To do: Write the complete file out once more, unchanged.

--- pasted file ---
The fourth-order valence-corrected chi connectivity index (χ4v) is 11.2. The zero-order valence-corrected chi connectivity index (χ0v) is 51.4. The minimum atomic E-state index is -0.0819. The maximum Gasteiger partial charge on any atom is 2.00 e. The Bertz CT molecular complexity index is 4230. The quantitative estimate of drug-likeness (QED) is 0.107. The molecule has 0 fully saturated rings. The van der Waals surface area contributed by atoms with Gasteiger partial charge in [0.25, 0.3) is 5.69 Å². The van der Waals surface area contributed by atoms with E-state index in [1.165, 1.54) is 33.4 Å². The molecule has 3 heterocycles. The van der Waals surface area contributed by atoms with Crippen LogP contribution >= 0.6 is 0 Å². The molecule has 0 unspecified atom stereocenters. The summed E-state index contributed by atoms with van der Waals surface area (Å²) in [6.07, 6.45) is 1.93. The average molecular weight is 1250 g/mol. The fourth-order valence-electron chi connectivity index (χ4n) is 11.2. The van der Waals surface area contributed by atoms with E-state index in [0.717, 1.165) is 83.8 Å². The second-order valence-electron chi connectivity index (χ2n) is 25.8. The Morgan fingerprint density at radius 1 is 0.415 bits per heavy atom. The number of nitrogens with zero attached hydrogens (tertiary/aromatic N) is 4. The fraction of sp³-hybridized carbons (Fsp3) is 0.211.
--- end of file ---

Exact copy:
The fourth-order valence-corrected chi connectivity index (χ4v) is 11.2. The zero-order valence-corrected chi connectivity index (χ0v) is 51.4. The minimum atomic E-state index is -0.0819. The maximum Gasteiger partial charge on any atom is 2.00 e. The Bertz CT molecular complexity index is 4230. The quantitative estimate of drug-likeness (QED) is 0.107. The molecule has 0 fully saturated rings. The van der Waals surface area contributed by atoms with Gasteiger partial charge in [0.25, 0.3) is 5.69 Å². The van der Waals surface area contributed by atoms with E-state index in [1.165, 1.54) is 33.4 Å². The molecule has 3 heterocycles. The van der Waals surface area contributed by atoms with Crippen LogP contribution >= 0.6 is 0 Å². The molecule has 0 unspecified atom stereocenters. The summed E-state index contributed by atoms with van der Waals surface area (Å²) in [6.07, 6.45) is 1.93. The average molecular weight is 1250 g/mol. The fourth-order valence-electron chi connectivity index (χ4n) is 11.2. The van der Waals surface area contributed by atoms with E-state index in [0.717, 1.165) is 83.8 Å². The second-order valence-electron chi connectivity index (χ2n) is 25.8. The Morgan fingerprint density at radius 1 is 0.415 bits per heavy atom. The number of nitrogens with zero attached hydrogens (tertiary/aromatic N) is 4. The fraction of sp³-hybridized carbons (Fsp3) is 0.211.